ECON 383
Cities, Regions and the Economy
Last Offered Spring 2021
Division II
This course is not offered in the current catalog

Class Details

Cities and urbanization can have significant impacts on the economy. In many developed economies, a process of regional decline is associated with older, industrial cities. In developing countries, the process of economic growth is generally associated with increasing urbanization. Urbanization, with its increasing concentration of population and production, puts particular pressure on markets to allocate resources for provision of land, housing, transportation, labor and public goods. Urbanization can alter the productivity of land, labor, and capital in ways that can improve the welfare of residents and the performance of the broader economy. In this course we will examine these conflicting economic forces and examine some recent research that contributes to our understanding of the difference between regional growth and decline, and the role that the urban structure plays in these processes. We will examine the function of land, housing, transportation, and labor markets in the urban context, and the scope for public policies to improve the performance of the regional economy.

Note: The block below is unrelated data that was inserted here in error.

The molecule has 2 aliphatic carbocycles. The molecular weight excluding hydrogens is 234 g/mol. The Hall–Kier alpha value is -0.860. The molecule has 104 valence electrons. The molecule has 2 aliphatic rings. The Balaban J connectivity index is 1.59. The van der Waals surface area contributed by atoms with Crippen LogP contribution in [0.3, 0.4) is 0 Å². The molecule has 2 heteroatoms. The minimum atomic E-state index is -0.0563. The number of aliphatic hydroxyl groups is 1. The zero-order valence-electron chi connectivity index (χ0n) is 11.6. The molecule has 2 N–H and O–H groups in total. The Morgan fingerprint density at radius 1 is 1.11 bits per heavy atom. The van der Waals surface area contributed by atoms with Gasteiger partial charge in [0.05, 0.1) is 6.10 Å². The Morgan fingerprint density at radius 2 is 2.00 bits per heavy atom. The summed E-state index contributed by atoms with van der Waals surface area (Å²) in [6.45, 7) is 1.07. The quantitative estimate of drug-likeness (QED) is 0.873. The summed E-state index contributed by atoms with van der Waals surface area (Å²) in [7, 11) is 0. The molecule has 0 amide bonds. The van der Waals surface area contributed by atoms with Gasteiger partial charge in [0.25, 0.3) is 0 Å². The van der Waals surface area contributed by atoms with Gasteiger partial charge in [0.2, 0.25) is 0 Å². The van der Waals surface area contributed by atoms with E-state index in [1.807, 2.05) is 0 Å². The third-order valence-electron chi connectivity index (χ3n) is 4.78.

The Class: Format: lecture
Limit: 20
Expected: 20
Class#: 5063
Grading: yes pass/fail option, yes fifth course option
Requirements/Evaluation: Two midterms and a research paper on an approved topic that is at least 5000 words in length.
Prerequisites: ECON 251 or instructor's permission
Enrollment Preferences: Seniors and Juniors
Distributions: Division II
Attributes: AMST Space and Place Electives
GBST Urbanizing World
POEC U.S. Political Economy + Public Policy Course

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